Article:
Small pieces of a cellulose-type material on the concrete ceilings in Southeast Missouri State University's Dearmont residence hall have been falling for at least a decade.
It's gotten in students' hair and on their clothes.
But school officials say removing the cotton-looking material would be expensive and unwise at a time when the administration is deciding whether to make major improvements to the 46-year-old building or to raze it.
Dr. Dennis Holt, vice president of administration and enrollment management, said it would cost an estimated half a million dollars to scrape off all the material and substitute some other sound-proofing material.
The ceiling problem has so upset Charlene Latham that she has refused so far to pay her more than $3,000 in room and board for this fall semester. School officials say she'll have to pay up soon or risk being evicted.
School officials have offered to allow her to move into another residence hall, provided that Latham pays the added cost of such a room. The least expensive rooms on campus are in Dearmont.
Latham turned down the offer, saying she didn't want to pay a higher room charge.
Latham, a 23-year-old freshman from Chicago, Ill., said she used to wake up in the morning to find her purple sheets covered with little pieces of the white material.
She claims the falling fibers caused her skin to itch. She said she often woke up coughing.
But university officials say the ceiling material doesn't contain asbestos or mold and doesn't pose a health risk to students.
"If there were health risks, we would shut it down immediately," Holt said.
But Latham isn't convinced.
She has gone so far as to cover the ceiling of her private room with cut-up plastic trash bags taped together. Southeast's facilities management department provided her with the duct tape, she said.
The makeshift barrier has kept the debris from falling down on her, she said.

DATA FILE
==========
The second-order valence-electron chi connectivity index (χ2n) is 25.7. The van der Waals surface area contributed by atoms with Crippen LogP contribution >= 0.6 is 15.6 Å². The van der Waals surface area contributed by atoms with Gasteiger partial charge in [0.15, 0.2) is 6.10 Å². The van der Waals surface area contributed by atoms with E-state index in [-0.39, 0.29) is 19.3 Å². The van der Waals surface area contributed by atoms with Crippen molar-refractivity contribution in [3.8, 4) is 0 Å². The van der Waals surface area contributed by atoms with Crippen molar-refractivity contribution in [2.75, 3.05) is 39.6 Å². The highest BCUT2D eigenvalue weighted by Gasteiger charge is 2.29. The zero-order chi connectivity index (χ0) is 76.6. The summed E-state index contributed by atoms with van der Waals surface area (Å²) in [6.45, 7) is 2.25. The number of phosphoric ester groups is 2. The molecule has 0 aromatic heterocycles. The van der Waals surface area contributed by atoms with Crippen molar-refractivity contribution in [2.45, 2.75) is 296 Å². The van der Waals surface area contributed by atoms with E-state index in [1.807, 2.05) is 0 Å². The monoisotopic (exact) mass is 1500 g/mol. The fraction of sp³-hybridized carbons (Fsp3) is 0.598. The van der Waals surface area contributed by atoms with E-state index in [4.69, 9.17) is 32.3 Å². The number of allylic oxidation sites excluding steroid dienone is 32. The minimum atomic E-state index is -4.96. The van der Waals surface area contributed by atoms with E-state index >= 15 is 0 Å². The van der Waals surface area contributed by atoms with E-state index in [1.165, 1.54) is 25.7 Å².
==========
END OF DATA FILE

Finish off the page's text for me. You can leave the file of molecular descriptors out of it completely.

School officials, Latham said, suggested she nail up sheets to cover the ceiling.
Holt said some students have relied on sheets as a barrier, but they haven't complained to school officials like Latham has.
"Most of the students in Dearmont are quite happy," said Holt. "This is an exceptional instance."
But Latham isn't alone in her unhappiness with the ceiling debris.
"It fell on me the other day," said student Keiara Lash of Madisonville, Ky., as she stood in her dorm room Thursday morning.
Lindsey Knoll, a freshman from St. Louis, talked about the problem as she rested on the top bunk in her dorm room.
"It falls on me all the time," she said. "I am worried it will get in my mouth."
Jessica Aubuchon, a freshman from Silex, Mo., said the material collects dirt. That's especially true around the ceiling fans in the hallways, she said.
"I think it is disgusting," she said.
Debbie Below, director of enrollment management at Southeast, admits that the material isn't pretty.
"I think aesthetically students would like to see us remove it," she said, "but I don't believe it is causing a health problem."
Dearmont currently is the only residence hall at Southeast that has the material on its ceilings, Below said.
Scott Meyer, director of facilities management, said the acoustic material was added to the concrete ceilings in the 1980s. The university has tried vacuuming it, but that only caused more of the material to break apart and fall down, he said.
So far, Meyer said his department hasn't found any paint or other material that could be applied to keep the ceiling material in place.
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